News and thoughts from CS Odessa, maker of the ConceptDraw product line: ConceptDraw PRO, ConceptDraw PROJECT and ConceptDraw MINDMAP.

Thursday, April 18, 2013

Nodes are Still News: Robert Kosara in Harvard Business Review Blog

I mentioned the other day. This is the braindhild of Robert Kosara who, it turns out, is a very prolific thinker on the subject of data visualization.

I ran across his work again today in a post on the Harvard Business Review Blog. Here's the map I made of his post (and I'll post it to Biggerplate):

What I thought was interesting about his post was that:

  1. He mentions node maps. (I say this as one of the brotherhood/sisterhood of people who don't get why mind mapping, such a powerful approach to information management, struggles so hard to find an audience. So it's always nice to see this approach mentioned, however tangential to the way mind mapping is normally used. And ever nicer to see it mentioned in the HBR by someone of Kosara's stature among data visualization professionals.)
  2. He brings up the issue of the "potential interaction" between visual and linguistic metaphors used in node-link diagrams and treemaps. It's exciting that people are looking at this interaction, something that I think people who mind map at least think they understand and try to leverage.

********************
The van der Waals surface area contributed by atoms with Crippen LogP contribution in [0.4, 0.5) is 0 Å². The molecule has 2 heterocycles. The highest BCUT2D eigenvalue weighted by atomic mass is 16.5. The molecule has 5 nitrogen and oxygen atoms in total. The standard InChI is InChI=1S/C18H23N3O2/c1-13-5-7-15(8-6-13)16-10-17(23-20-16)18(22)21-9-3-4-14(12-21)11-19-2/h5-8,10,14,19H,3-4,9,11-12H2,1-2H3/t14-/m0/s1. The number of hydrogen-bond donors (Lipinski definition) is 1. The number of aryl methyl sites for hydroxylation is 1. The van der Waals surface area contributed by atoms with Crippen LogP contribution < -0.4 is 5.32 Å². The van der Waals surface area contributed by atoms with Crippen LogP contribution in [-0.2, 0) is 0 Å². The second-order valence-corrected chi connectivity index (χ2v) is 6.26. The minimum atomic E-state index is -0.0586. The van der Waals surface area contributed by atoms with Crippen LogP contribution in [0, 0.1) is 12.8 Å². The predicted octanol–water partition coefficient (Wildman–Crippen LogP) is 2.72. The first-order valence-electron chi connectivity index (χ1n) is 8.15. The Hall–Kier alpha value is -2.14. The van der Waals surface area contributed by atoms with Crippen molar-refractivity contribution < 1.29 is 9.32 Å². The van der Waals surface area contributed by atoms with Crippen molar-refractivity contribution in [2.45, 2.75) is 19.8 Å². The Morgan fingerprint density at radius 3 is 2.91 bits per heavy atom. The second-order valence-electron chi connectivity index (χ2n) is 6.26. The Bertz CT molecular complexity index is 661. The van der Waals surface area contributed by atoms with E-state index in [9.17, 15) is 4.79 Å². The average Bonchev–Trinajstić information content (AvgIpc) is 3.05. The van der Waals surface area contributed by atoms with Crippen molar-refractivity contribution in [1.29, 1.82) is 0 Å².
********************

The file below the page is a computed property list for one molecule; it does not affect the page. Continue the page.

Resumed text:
In another recent paper, Thinking Deeper About Visualization, Kosara wrote something that, I have to admit, made my heart skip a beat:

For example, two separate participants explained that they considered the donut chart less stable because it seemed like it might “roll away.” This kind of analysis also seemed to underly the evaluations of the bubble chart as unstable and uncontrolled, with participants describing this chart as “floating bubbles that were barely contained within the area” and “scattered.” Similarly, charts without joined pieces were often described as “flying apart” or “exploding.”

Is he referring to mind maps when he says bubble charts (I have heard people use these terms interchangeably)? Do people feel that way when they see a mind map? Is all hope lost?

But further communication with Kosara relieved me when he said he was referring to a scatterplot, like this one from Gapminder (

I have asked Kosara whether he plans to pursue research into the potential interaction between visual and linguistic metaphors he mentioned in the HBR blog. I'll let you know if I hear anything from him...

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